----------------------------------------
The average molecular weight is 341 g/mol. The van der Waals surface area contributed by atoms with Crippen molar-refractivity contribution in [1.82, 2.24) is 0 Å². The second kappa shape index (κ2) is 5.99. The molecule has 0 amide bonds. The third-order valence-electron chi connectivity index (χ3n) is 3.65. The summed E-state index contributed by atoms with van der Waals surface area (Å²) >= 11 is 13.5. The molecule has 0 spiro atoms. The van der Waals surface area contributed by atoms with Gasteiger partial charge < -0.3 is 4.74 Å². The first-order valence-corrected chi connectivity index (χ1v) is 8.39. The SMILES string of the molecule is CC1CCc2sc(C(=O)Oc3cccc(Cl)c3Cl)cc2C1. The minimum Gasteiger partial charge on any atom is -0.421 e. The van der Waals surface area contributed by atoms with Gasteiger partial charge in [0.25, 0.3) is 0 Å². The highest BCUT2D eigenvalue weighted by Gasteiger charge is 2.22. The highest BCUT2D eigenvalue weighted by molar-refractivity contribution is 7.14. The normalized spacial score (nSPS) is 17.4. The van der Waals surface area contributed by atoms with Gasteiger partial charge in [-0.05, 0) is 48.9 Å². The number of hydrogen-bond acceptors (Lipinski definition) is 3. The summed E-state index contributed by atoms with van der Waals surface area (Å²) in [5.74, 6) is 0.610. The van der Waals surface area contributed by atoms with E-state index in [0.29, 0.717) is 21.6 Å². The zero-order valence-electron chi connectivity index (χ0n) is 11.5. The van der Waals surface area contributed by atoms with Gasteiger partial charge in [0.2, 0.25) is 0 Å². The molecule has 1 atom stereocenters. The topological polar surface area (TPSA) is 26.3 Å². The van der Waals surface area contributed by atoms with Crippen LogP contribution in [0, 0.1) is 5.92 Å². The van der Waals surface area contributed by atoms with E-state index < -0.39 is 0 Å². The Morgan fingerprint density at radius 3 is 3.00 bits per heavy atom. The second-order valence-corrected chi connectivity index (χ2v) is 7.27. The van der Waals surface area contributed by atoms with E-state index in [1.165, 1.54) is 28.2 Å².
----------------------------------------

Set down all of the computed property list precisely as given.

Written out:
The average molecular weight is 341 g/mol. The van der Waals surface area contributed by atoms with Crippen molar-refractivity contribution in [1.82, 2.24) is 0 Å². The second kappa shape index (κ2) is 5.99. The molecule has 0 amide bonds. The third-order valence-electron chi connectivity index (χ3n) is 3.65. The summed E-state index contributed by atoms with van der Waals surface area (Å²) >= 11 is 13.5. The molecule has 0 spiro atoms. The van der Waals surface area contributed by atoms with Gasteiger partial charge < -0.3 is 4.74 Å². The first-order valence-corrected chi connectivity index (χ1v) is 8.39. The SMILES string of the molecule is CC1CCc2sc(C(=O)Oc3cccc(Cl)c3Cl)cc2C1. The minimum Gasteiger partial charge on any atom is -0.421 e. The van der Waals surface area contributed by atoms with Gasteiger partial charge in [0.25, 0.3) is 0 Å². The highest BCUT2D eigenvalue weighted by Gasteiger charge is 2.22. The highest BCUT2D eigenvalue weighted by molar-refractivity contribution is 7.14. The normalized spacial score (nSPS) is 17.4. The van der Waals surface area contributed by atoms with Gasteiger partial charge in [-0.05, 0) is 48.9 Å². The number of hydrogen-bond acceptors (Lipinski definition) is 3. The summed E-state index contributed by atoms with van der Waals surface area (Å²) in [5.74, 6) is 0.610. The van der Waals surface area contributed by atoms with E-state index in [0.29, 0.717) is 21.6 Å². The zero-order valence-electron chi connectivity index (χ0n) is 11.5. The van der Waals surface area contributed by atoms with Gasteiger partial charge in [0.2, 0.25) is 0 Å². The molecule has 1 atom stereocenters. The topological polar surface area (TPSA) is 26.3 Å². The van der Waals surface area contributed by atoms with Crippen LogP contribution in [0, 0.1) is 5.92 Å². The van der Waals surface area contributed by atoms with E-state index < -0.39 is 0 Å². The Morgan fingerprint density at radius 3 is 3.00 bits per heavy atom. The second-order valence-corrected chi connectivity index (χ2v) is 7.27. The van der Waals surface area contributed by atoms with E-state index in [1.165, 1.54) is 28.2 Å².